Submitted by Glen Aaron on June 28, 2011

Colonel George Trofimoff was suspected by the FBI of having delivered classified documents to the KGB in the 70s. This suspicion did not arise until the mid-90s when British Secret Intelligence Service shared what little information they had from a recent KGB defector that some high ranking American military intelligence officer in Nurenberg, Germany had leaked classified documents to the Soviets. All that was known was that he was recruited and handled by a priest.

To the FBI, this seemed to fit Colonel George Trofimoff because he was an American intelligence officer in Nurenberg and close to a priest. They didn’t realize the priest was his brother or consider the other dozens of profiles this generalization could have matched. Nevertheless, the FBI insisted that the German secret service arrest Trofimoff and his brother and investigate. The Germans did, found no evidence of spying and released both the U.S. Colonel and his priest brother.

Colonel Trofimoff was a naturalized U.S. citizen. As a teenage boy having grown up in Germany, he escaped WW ll, the Nazis, and the communists, and made it to America. He volunteered for military service after having lived in the USA for only seven months in 1948. He rose in rank from pvt.(E-1) to colonel(0-6) in the USAR, while also serving in the Civil Service of the Dpt. of Defense, after discharge from active duty in the army.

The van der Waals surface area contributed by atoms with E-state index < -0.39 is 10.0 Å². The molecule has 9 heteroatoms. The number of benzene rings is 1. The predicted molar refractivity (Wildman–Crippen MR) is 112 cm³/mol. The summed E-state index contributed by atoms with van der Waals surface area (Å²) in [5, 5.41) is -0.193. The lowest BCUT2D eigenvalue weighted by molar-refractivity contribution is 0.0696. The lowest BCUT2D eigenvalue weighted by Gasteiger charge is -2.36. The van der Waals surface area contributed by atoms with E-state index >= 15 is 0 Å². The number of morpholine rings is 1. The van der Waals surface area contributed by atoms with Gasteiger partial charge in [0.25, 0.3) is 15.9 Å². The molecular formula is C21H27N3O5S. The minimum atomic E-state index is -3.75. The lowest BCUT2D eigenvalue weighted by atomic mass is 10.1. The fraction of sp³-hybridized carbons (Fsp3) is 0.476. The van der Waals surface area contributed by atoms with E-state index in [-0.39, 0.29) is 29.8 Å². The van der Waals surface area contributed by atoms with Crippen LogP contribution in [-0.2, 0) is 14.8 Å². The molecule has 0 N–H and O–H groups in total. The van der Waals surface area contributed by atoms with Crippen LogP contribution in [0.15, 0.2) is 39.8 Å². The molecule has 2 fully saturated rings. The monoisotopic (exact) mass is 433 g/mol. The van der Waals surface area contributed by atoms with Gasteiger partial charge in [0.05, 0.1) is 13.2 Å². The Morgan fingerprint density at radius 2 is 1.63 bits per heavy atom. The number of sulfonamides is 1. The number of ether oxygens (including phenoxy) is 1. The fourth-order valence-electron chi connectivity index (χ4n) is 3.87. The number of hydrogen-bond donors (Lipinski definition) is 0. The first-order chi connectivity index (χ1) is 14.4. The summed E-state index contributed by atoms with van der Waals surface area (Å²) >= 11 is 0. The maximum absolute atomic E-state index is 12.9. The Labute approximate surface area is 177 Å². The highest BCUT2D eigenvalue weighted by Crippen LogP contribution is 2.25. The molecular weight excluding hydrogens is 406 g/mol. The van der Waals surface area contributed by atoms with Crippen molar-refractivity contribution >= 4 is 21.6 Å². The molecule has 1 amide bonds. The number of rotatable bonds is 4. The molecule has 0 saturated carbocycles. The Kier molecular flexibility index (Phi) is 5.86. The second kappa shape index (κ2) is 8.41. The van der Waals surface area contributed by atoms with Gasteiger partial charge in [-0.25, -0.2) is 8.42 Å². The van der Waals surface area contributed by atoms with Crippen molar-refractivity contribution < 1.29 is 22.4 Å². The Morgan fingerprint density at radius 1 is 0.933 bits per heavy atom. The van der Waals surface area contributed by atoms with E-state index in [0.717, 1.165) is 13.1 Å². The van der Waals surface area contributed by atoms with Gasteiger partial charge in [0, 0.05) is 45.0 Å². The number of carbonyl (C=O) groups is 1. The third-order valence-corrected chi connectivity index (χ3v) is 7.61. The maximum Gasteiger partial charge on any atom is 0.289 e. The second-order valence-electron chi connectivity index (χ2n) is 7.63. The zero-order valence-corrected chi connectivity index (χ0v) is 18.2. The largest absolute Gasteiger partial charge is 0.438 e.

In 1995, he chose to retire with his wife, Jutta, and his cat, “Struppi”, to the Indian Colony Club in Florida. He had been away from America for many years and had a dream of a Florida retirement.

In Germany, before leaving, the family’s German and allied friends warned not to enter into the “mouth of the lion”, that American police were secretive and vengeful. If they suspected the Colonel, they would make sure of his arrest in America. Colonel George Trofimoff did not believe this admonition of his non-American friends. He believed it had all been a mistake. One that had been cleared up by the German court.

Two years after the arrival of Col. Trofimoff, Jutta, and “Struppi” in Florida, the FBI set up a sting operation in order to arrest the Colonel.

I write of the life of Colonel George Trofimoff in my book: “Observer: The Colonel George Trofimoff Story, the tale of America’s highest ranking military officer convicted of spying”

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